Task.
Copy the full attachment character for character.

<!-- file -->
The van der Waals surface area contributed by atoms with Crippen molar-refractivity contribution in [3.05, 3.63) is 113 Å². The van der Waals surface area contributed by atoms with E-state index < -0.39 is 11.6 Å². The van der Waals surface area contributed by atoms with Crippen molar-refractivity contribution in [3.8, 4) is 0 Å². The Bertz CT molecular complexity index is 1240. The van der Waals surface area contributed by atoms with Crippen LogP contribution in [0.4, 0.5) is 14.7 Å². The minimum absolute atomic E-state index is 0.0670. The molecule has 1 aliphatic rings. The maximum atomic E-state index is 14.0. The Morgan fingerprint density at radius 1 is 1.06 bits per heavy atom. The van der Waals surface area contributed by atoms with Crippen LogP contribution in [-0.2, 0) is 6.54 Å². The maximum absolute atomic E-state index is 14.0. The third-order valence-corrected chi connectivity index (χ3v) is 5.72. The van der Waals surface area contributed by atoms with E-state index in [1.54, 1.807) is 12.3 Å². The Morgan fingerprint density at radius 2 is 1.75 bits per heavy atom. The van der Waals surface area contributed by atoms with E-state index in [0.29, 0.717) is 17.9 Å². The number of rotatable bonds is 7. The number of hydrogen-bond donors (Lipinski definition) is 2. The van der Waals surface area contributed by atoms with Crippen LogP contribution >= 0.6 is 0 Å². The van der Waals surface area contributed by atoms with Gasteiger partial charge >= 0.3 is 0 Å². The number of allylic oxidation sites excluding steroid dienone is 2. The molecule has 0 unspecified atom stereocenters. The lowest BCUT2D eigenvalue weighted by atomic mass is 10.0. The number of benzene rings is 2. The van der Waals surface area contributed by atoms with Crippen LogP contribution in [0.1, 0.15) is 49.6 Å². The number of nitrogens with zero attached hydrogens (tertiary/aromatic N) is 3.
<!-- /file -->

The van der Waals surface area contributed by atoms with Crippen molar-refractivity contribution in [3.05, 3.63) is 113 Å². The van der Waals surface area contributed by atoms with E-state index < -0.39 is 11.6 Å². The van der Waals surface area contributed by atoms with Crippen molar-refractivity contribution in [3.8, 4) is 0 Å². The Bertz CT molecular complexity index is 1240. The van der Waals surface area contributed by atoms with Crippen LogP contribution in [0.4, 0.5) is 14.7 Å². The minimum absolute atomic E-state index is 0.0670. The molecule has 1 aliphatic rings. The maximum atomic E-state index is 14.0. The Morgan fingerprint density at radius 1 is 1.06 bits per heavy atom. The van der Waals surface area contributed by atoms with Crippen LogP contribution in [-0.2, 0) is 6.54 Å². The maximum absolute atomic E-state index is 14.0. The third-order valence-corrected chi connectivity index (χ3v) is 5.72. The van der Waals surface area contributed by atoms with E-state index in [1.54, 1.807) is 12.3 Å². The Morgan fingerprint density at radius 2 is 1.75 bits per heavy atom. The van der Waals surface area contributed by atoms with E-state index in [0.29, 0.717) is 17.9 Å². The number of rotatable bonds is 7. The number of hydrogen-bond donors (Lipinski definition) is 2. The van der Waals surface area contributed by atoms with Crippen LogP contribution >= 0.6 is 0 Å². The van der Waals surface area contributed by atoms with Gasteiger partial charge >= 0.3 is 0 Å². The number of allylic oxidation sites excluding steroid dienone is 2. The molecule has 0 unspecified atom stereocenters. The lowest BCUT2D eigenvalue weighted by atomic mass is 10.0. The number of benzene rings is 2. The van der Waals surface area contributed by atoms with Crippen LogP contribution in [0.1, 0.15) is 49.6 Å². The number of nitrogens with zero attached hydrogens (tertiary/aromatic N) is 3.